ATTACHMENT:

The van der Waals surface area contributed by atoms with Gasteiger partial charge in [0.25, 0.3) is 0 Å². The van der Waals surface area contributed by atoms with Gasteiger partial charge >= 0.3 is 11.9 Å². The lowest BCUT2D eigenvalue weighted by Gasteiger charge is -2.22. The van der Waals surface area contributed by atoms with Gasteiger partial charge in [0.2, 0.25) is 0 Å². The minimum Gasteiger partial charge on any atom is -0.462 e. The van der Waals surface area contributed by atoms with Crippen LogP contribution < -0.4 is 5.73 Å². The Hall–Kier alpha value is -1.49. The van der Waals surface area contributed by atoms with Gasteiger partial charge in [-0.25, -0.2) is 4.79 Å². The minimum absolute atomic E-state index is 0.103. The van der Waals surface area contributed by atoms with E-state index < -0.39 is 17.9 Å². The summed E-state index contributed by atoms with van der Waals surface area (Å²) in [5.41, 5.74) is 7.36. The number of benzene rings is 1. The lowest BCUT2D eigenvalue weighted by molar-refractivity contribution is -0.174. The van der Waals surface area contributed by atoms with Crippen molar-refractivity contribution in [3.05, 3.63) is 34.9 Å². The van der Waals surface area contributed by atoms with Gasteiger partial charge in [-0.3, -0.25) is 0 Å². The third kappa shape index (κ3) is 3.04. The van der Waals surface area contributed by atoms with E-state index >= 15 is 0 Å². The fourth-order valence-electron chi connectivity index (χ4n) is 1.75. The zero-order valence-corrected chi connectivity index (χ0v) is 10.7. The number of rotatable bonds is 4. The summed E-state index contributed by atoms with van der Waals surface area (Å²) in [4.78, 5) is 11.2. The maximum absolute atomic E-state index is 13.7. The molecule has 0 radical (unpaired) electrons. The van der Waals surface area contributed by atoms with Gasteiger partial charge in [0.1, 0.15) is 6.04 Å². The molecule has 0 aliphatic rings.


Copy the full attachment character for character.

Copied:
The van der Waals surface area contributed by atoms with Gasteiger partial charge in [0.25, 0.3) is 0 Å². The van der Waals surface area contributed by atoms with Gasteiger partial charge >= 0.3 is 11.9 Å². The lowest BCUT2D eigenvalue weighted by Gasteiger charge is -2.22. The van der Waals surface area contributed by atoms with Gasteiger partial charge in [0.2, 0.25) is 0 Å². The minimum Gasteiger partial charge on any atom is -0.462 e. The van der Waals surface area contributed by atoms with Crippen LogP contribution < -0.4 is 5.73 Å². The Hall–Kier alpha value is -1.49. The van der Waals surface area contributed by atoms with Gasteiger partial charge in [-0.25, -0.2) is 4.79 Å². The minimum absolute atomic E-state index is 0.103. The van der Waals surface area contributed by atoms with E-state index < -0.39 is 17.9 Å². The summed E-state index contributed by atoms with van der Waals surface area (Å²) in [5.41, 5.74) is 7.36. The number of benzene rings is 1. The lowest BCUT2D eigenvalue weighted by molar-refractivity contribution is -0.174. The van der Waals surface area contributed by atoms with Crippen molar-refractivity contribution in [3.05, 3.63) is 34.9 Å². The van der Waals surface area contributed by atoms with Gasteiger partial charge in [-0.3, -0.25) is 0 Å². The third kappa shape index (κ3) is 3.04. The van der Waals surface area contributed by atoms with E-state index >= 15 is 0 Å². The fourth-order valence-electron chi connectivity index (χ4n) is 1.75. The zero-order valence-corrected chi connectivity index (χ0v) is 10.7. The number of rotatable bonds is 4. The summed E-state index contributed by atoms with van der Waals surface area (Å²) in [4.78, 5) is 11.2. The maximum absolute atomic E-state index is 13.7. The molecule has 0 radical (unpaired) electrons. The van der Waals surface area contributed by atoms with Gasteiger partial charge in [0.1, 0.15) is 6.04 Å². The molecule has 0 aliphatic rings.